We all know that technology has made it so much easier these days for kids. I’m not even that old and I remember when I had to leave a message with my friend’s mom and wait for them to call me back. Landlines, I know, right?
And social media allows teens instant contact with hundreds of their friends. Remember when you had to call everyone you knew to invite them to a party? Or, god forbid, send a letter? Now you just click “create event” on Facebook and your work it pretty much done. Don’t even get me started on Wikipedia. Also, get off my lawn.
Since every teen has their own cellphone and every new phone has camera (or two) built in, it was just a matter of time before they all made a habit out of taking pictures of their privates and sending them to people.
And sorry, parents. Sexting isn’t going to stop. With the freedom of technology, it’s just what adolescents have come up with to deal with their changing emotions. So as long as puberty still continues to have an effect on the sex drive and kids continue to own phones, sexting is here to stay. It’s how we deal with it that matters.
Or at least that’s what the state of New Jersey thinks. The N.J. Senate Budget and Appropriations Committee has unanimously approved a bill (A-1561) that would decriminalize sexting, and instead replace it will “intense education.” It still needs to be approved by the entire Senate, however.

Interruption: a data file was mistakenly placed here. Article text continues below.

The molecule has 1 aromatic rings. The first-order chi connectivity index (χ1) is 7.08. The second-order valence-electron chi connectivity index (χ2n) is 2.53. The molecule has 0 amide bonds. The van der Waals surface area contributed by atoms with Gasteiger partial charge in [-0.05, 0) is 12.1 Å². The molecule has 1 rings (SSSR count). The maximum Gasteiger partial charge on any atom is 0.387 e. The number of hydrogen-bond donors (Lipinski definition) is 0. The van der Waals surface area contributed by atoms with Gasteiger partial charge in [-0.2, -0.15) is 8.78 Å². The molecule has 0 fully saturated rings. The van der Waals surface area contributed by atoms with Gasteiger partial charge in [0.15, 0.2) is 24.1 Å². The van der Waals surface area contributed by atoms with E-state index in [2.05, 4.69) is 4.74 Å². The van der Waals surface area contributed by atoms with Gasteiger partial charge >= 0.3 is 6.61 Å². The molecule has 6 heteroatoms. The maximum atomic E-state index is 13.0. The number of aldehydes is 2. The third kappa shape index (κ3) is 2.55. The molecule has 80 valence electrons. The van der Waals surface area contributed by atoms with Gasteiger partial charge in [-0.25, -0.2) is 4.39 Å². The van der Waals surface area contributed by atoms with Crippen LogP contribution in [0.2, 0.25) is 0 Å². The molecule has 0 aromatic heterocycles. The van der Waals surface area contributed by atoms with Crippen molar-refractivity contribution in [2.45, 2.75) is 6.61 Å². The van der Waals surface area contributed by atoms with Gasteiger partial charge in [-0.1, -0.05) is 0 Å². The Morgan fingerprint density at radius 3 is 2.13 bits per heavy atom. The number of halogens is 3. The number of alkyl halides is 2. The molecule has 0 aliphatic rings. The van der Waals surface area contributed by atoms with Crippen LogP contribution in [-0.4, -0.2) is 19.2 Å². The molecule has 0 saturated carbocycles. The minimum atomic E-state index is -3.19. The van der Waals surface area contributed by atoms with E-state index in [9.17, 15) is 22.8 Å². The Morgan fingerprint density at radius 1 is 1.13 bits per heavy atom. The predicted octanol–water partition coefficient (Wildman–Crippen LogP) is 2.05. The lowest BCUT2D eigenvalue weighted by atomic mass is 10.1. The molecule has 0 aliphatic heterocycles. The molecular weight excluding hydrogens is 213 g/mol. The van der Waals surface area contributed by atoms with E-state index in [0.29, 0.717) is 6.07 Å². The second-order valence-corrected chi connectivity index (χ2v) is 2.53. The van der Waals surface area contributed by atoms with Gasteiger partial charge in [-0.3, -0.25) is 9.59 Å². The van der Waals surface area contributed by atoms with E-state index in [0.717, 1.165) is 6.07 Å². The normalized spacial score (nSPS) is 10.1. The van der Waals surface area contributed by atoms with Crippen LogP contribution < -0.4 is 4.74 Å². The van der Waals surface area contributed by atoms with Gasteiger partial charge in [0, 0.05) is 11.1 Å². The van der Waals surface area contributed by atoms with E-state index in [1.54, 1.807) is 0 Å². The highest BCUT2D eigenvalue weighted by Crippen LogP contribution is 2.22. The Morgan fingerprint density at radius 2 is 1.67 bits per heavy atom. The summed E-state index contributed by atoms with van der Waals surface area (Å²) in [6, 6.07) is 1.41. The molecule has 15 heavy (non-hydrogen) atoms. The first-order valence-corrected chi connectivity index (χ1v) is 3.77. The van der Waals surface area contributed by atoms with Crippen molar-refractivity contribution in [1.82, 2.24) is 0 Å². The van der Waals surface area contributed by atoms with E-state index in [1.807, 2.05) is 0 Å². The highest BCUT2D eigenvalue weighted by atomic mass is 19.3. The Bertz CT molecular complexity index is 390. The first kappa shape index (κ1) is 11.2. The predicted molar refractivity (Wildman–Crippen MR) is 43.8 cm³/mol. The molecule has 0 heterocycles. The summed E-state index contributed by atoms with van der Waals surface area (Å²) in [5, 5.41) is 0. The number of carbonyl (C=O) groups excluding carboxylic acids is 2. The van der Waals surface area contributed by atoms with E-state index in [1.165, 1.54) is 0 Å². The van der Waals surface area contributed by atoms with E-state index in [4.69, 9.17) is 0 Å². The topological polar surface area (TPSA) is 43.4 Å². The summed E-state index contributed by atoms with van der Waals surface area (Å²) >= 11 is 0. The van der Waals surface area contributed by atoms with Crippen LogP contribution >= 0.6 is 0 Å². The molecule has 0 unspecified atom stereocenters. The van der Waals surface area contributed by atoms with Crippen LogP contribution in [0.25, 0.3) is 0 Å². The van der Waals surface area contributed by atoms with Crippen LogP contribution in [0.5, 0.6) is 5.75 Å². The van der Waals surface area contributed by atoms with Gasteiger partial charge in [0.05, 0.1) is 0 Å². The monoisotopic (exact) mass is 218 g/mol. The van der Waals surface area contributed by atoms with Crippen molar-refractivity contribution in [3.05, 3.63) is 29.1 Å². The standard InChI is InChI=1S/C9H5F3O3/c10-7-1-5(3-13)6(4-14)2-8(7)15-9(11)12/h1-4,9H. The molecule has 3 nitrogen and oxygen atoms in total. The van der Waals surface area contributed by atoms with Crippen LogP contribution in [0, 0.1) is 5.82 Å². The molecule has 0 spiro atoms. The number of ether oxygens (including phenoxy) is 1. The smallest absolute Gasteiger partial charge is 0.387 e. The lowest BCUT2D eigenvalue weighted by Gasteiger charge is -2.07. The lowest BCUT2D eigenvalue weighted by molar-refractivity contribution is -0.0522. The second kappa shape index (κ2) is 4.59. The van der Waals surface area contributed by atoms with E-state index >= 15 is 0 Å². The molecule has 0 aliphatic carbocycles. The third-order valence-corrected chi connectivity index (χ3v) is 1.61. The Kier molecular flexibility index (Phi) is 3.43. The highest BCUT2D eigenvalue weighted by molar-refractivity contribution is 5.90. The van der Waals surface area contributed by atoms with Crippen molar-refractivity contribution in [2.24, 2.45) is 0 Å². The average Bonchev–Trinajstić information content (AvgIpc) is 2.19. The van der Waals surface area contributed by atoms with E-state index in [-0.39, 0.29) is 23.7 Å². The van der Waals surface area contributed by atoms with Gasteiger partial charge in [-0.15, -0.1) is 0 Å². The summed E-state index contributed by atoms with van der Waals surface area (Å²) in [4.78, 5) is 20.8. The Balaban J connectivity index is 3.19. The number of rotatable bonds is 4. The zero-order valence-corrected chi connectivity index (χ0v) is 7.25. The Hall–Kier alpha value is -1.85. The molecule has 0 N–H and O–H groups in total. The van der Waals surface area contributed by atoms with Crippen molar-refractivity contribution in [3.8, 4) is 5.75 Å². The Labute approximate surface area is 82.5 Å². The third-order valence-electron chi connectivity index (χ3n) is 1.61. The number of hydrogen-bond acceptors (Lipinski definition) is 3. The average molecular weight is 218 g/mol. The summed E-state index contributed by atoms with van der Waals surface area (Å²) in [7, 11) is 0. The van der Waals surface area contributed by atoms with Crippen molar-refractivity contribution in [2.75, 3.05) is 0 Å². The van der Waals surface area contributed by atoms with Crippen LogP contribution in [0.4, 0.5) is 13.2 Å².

Sexting is criminalized, you might ask?
Over the last couple of years there have been charges filed against teens all over the country for sexting. In 2010 a 13-year-old girl and a 12-year-old boy from Indiana were both charged with possession of child pornography and child exploitation from sending nude photos to each other, of themselves.
In Harrisburg, PA, eight students at a local high school ranging in age from 13 to 17 were accused of child pornography for sexting. Pennsylvania then became one of many states that began to work on reforming the laws to fit this new phenomenon.
While some other states seek to simply make these charges less severe, as in a misdemeanor instead of a felony, many argue that the criminalization of the activity at all is ludicrous.
“Teens need to understand the ramifications of their actions, but they shouldn’t necessarily be treated as criminals,” Assemblywoman Pamela Lampitt, a co-sponsor of the bill, said. “We need to create a path that places education and forgiveness before arrest and prosecution. Young people – especially teen girls – need to understand that sending inappropriate pictures is not only potentially illegal, but can leave an indelible mark on them socially and educationally.”
The education program would involve learning about the possible legal consequences of sending nude photographs to one another. it would also explore the “effect on relationships, its impact on school life” and how the sexting could impact their ability to get a job later in life. (huh?)
I don’t know guys. Should teenagers that willingly show nude pictures of themselves be the concern of the law? It this not a parental type of issue? I’m not a parent myself, but I feel like sexting is just the expression of what kids are going to do anyways – just expressed in the tech world.
It seems like people either have to limit teenagers’ use of technology or start to seriously adjust their standards for things that upset them. If recent history is any indication, it seems America is unnaturally outraged by anyone who sexts – so it might be tough to adopt an “it’s going to happen” stance.
What do you think? Let us know in the comments.